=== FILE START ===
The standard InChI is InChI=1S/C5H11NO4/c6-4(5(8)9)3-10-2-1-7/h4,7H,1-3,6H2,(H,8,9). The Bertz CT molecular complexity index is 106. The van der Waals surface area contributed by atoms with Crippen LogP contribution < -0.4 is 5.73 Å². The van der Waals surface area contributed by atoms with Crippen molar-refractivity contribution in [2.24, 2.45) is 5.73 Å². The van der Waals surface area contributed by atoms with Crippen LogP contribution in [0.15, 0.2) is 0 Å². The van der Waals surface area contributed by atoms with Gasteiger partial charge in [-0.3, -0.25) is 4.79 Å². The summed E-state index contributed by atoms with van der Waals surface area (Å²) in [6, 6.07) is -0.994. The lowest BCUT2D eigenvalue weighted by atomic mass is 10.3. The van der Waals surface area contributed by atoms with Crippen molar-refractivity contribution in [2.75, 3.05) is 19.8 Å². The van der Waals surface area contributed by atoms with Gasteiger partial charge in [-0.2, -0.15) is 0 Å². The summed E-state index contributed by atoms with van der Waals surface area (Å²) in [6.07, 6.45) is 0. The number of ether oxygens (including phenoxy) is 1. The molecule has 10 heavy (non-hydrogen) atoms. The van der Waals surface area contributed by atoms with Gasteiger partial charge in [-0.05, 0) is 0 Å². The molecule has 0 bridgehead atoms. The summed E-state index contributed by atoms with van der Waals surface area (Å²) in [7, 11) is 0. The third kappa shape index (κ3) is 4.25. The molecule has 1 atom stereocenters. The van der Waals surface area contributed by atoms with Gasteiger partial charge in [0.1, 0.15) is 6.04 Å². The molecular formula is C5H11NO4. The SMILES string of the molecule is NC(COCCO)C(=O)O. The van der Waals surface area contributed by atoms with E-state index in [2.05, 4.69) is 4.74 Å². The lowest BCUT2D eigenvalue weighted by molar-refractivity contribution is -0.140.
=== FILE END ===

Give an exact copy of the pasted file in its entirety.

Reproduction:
The standard InChI is InChI=1S/C5H11NO4/c6-4(5(8)9)3-10-2-1-7/h4,7H,1-3,6H2,(H,8,9). The Bertz CT molecular complexity index is 106. The van der Waals surface area contributed by atoms with Crippen LogP contribution < -0.4 is 5.73 Å². The van der Waals surface area contributed by atoms with Crippen molar-refractivity contribution in [2.24, 2.45) is 5.73 Å². The van der Waals surface area contributed by atoms with Crippen LogP contribution in [0.15, 0.2) is 0 Å². The van der Waals surface area contributed by atoms with Gasteiger partial charge in [-0.3, -0.25) is 4.79 Å². The summed E-state index contributed by atoms with van der Waals surface area (Å²) in [6, 6.07) is -0.994. The lowest BCUT2D eigenvalue weighted by atomic mass is 10.3. The van der Waals surface area contributed by atoms with Crippen molar-refractivity contribution in [2.75, 3.05) is 19.8 Å². The van der Waals surface area contributed by atoms with Gasteiger partial charge in [-0.2, -0.15) is 0 Å². The summed E-state index contributed by atoms with van der Waals surface area (Å²) in [6.07, 6.45) is 0. The number of ether oxygens (including phenoxy) is 1. The molecule has 10 heavy (non-hydrogen) atoms. The van der Waals surface area contributed by atoms with Gasteiger partial charge in [-0.05, 0) is 0 Å². The molecule has 0 bridgehead atoms. The summed E-state index contributed by atoms with van der Waals surface area (Å²) in [7, 11) is 0. The third kappa shape index (κ3) is 4.25. The molecule has 1 atom stereocenters. The van der Waals surface area contributed by atoms with Gasteiger partial charge in [0.1, 0.15) is 6.04 Å². The molecular formula is C5H11NO4. The SMILES string of the molecule is NC(COCCO)C(=O)O. The van der Waals surface area contributed by atoms with E-state index in [2.05, 4.69) is 4.74 Å². The lowest BCUT2D eigenvalue weighted by molar-refractivity contribution is -0.140.